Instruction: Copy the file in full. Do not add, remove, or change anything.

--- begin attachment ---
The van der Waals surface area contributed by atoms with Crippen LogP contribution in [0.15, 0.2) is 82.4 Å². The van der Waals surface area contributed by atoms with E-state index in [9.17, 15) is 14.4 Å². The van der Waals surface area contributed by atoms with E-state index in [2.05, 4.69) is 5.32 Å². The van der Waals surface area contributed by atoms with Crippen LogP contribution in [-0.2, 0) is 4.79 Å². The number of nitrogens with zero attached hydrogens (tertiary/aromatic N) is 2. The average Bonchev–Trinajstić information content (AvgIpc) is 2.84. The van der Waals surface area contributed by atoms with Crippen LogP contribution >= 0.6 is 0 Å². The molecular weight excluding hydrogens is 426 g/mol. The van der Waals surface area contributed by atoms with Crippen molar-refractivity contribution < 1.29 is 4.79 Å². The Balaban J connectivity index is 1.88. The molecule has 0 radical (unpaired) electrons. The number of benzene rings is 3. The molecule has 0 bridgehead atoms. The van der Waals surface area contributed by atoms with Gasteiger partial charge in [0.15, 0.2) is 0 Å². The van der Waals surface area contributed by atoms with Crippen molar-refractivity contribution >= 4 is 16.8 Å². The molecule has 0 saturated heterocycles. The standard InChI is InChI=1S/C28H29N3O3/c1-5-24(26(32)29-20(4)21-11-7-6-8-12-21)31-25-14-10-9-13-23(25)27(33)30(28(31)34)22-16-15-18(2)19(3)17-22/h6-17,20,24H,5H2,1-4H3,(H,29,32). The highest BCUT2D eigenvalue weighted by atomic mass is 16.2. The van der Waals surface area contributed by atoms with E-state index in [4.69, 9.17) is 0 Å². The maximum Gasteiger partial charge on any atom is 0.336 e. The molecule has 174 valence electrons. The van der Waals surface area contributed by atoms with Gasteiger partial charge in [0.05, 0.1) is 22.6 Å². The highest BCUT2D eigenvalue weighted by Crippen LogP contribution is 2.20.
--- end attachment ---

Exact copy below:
The van der Waals surface area contributed by atoms with Crippen LogP contribution in [0.15, 0.2) is 82.4 Å². The van der Waals surface area contributed by atoms with E-state index in [9.17, 15) is 14.4 Å². The van der Waals surface area contributed by atoms with E-state index in [2.05, 4.69) is 5.32 Å². The van der Waals surface area contributed by atoms with Crippen LogP contribution in [-0.2, 0) is 4.79 Å². The number of nitrogens with zero attached hydrogens (tertiary/aromatic N) is 2. The average Bonchev–Trinajstić information content (AvgIpc) is 2.84. The van der Waals surface area contributed by atoms with Crippen LogP contribution >= 0.6 is 0 Å². The molecular weight excluding hydrogens is 426 g/mol. The van der Waals surface area contributed by atoms with Crippen molar-refractivity contribution < 1.29 is 4.79 Å². The Balaban J connectivity index is 1.88. The molecule has 0 radical (unpaired) electrons. The number of benzene rings is 3. The molecule has 0 bridgehead atoms. The van der Waals surface area contributed by atoms with Gasteiger partial charge in [0.15, 0.2) is 0 Å². The van der Waals surface area contributed by atoms with Crippen molar-refractivity contribution >= 4 is 16.8 Å². The molecule has 0 saturated heterocycles. The standard InChI is InChI=1S/C28H29N3O3/c1-5-24(26(32)29-20(4)21-11-7-6-8-12-21)31-25-14-10-9-13-23(25)27(33)30(28(31)34)22-16-15-18(2)19(3)17-22/h6-17,20,24H,5H2,1-4H3,(H,29,32). The highest BCUT2D eigenvalue weighted by atomic mass is 16.2. The van der Waals surface area contributed by atoms with E-state index in [4.69, 9.17) is 0 Å². The maximum Gasteiger partial charge on any atom is 0.336 e. The molecule has 174 valence electrons. The van der Waals surface area contributed by atoms with Gasteiger partial charge in [0.05, 0.1) is 22.6 Å². The highest BCUT2D eigenvalue weighted by Crippen LogP contribution is 2.20.